83% parents believe almonds are best snack for kids

94 per cent of mothers in both Tier I and II cities, rank "almonds specifically" as the healthiest form of snacking. Parents believe that almonds help boost brain development and are essential for healthy and stronger bones in addition to providing a daily dose of energy.

By: IANS | New Delhi | Published:July 28, 2017 6:33 pm
A promising trend towards healthy snacking! (Source: File Photo)

Nearly 83 per cent of parents feel that consuming almonds — a natural source of many essential nutrients, including protein and healthy fats — makes their children remain more energetic throughout the day, a survey shows.

The survey, led by market research company Ipsos, found that 94 per cent of mothers in both Tier I and II cities, rank “almonds specifically” as the healthiest form of snacking. Parents believe that almonds help boost brain development and are essential for healthy and stronger bones in addition to providing a daily dose of energy.

“A well-timed snack can even out spikes in hunger and provide a much-needed energy boost between meals,” Sheela Krishnaswamy, a Bengaluru-based diet and nutrition consultant, said in a statement. “Hence, it is important to ensure we incorporate healthy snacking habits by munching on healthier options like fruits or a handful of nutritious almonds that promote feelings of fullness while also keeping your child energised through the day,” she added.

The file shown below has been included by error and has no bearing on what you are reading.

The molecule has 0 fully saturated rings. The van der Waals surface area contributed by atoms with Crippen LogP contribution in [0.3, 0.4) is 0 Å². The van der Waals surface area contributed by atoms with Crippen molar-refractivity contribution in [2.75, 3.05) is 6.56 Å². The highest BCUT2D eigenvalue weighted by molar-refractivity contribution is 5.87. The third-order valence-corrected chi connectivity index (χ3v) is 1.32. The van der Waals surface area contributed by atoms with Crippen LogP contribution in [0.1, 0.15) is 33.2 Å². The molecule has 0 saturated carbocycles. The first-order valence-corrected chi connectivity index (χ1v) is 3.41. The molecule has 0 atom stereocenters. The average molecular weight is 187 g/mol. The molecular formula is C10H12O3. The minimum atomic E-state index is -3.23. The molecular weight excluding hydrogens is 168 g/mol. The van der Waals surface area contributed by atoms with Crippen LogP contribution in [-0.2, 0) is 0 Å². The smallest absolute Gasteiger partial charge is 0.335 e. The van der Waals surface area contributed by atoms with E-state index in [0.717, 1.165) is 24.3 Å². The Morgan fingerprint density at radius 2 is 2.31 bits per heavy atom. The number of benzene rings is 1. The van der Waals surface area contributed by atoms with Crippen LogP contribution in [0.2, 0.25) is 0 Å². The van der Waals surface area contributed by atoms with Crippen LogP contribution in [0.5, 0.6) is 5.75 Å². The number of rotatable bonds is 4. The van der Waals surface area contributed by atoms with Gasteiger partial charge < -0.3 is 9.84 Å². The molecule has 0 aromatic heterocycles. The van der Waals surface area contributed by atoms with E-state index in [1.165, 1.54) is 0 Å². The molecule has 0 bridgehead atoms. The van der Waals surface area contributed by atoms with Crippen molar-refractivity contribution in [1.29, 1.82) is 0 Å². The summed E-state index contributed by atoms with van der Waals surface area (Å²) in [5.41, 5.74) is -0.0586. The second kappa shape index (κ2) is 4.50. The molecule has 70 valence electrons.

Further, the survey revealed that a whopping 94 per cent of affluent urban parents in Mumbai choose healthier options of snacks for their children all the time, followed by Delhi (92 per cent), Nagpur (92 per cent) and Coimbatore (87 per cent). Across cities, fruits, biscuits and almonds are the three most popular snacking options that parents prefer between meals and when hunger strikes their children.

“This study indicates a promising trend towards healthy snacking with increasing number of affluent parents in urban centers seeing long-term value in maintaining a healthy family lifestyle,” said Ritika Samaddar, a Delhi-based nutritionist.

The survey interviewed 3,038 affluent urban parents between 23-55 years across Delhi, Mumbai, Bengaluru, Hyderabad, Chandigarh, Nagpur, Bhopal and Coimbatore to understand snacking habits among children aged 6-14 years.

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